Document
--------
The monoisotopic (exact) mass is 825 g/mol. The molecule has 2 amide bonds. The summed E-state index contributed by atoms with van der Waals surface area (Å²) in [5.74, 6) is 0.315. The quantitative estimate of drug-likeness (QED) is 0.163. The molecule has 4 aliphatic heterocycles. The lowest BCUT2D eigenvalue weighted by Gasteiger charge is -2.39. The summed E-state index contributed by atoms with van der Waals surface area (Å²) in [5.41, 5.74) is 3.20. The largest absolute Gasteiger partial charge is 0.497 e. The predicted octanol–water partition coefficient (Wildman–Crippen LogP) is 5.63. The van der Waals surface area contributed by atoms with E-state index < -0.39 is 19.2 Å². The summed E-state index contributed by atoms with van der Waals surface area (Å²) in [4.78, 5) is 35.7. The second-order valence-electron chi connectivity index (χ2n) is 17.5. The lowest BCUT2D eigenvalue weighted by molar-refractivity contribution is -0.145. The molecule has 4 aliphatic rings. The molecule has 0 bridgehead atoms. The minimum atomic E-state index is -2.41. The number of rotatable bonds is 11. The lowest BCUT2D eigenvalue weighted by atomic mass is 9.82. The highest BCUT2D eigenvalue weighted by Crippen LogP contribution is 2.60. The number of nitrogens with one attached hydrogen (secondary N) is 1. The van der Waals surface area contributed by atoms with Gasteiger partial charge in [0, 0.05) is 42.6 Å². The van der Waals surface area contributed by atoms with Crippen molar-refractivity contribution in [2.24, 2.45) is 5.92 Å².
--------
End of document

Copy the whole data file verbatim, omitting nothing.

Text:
The monoisotopic (exact) mass is 825 g/mol. The molecule has 2 amide bonds. The summed E-state index contributed by atoms with van der Waals surface area (Å²) in [5.74, 6) is 0.315. The quantitative estimate of drug-likeness (QED) is 0.163. The molecule has 4 aliphatic heterocycles. The lowest BCUT2D eigenvalue weighted by Gasteiger charge is -2.39. The summed E-state index contributed by atoms with van der Waals surface area (Å²) in [5.41, 5.74) is 3.20. The largest absolute Gasteiger partial charge is 0.497 e. The predicted octanol–water partition coefficient (Wildman–Crippen LogP) is 5.63. The van der Waals surface area contributed by atoms with E-state index < -0.39 is 19.2 Å². The summed E-state index contributed by atoms with van der Waals surface area (Å²) in [4.78, 5) is 35.7. The second-order valence-electron chi connectivity index (χ2n) is 17.5. The lowest BCUT2D eigenvalue weighted by molar-refractivity contribution is -0.145. The molecule has 4 aliphatic rings. The molecule has 0 bridgehead atoms. The minimum atomic E-state index is -2.41. The number of rotatable bonds is 11. The lowest BCUT2D eigenvalue weighted by atomic mass is 9.82. The highest BCUT2D eigenvalue weighted by Crippen LogP contribution is 2.60. The number of nitrogens with one attached hydrogen (secondary N) is 1. The van der Waals surface area contributed by atoms with Gasteiger partial charge in [0, 0.05) is 42.6 Å². The van der Waals surface area contributed by atoms with Crippen molar-refractivity contribution in [2.24, 2.45) is 5.92 Å².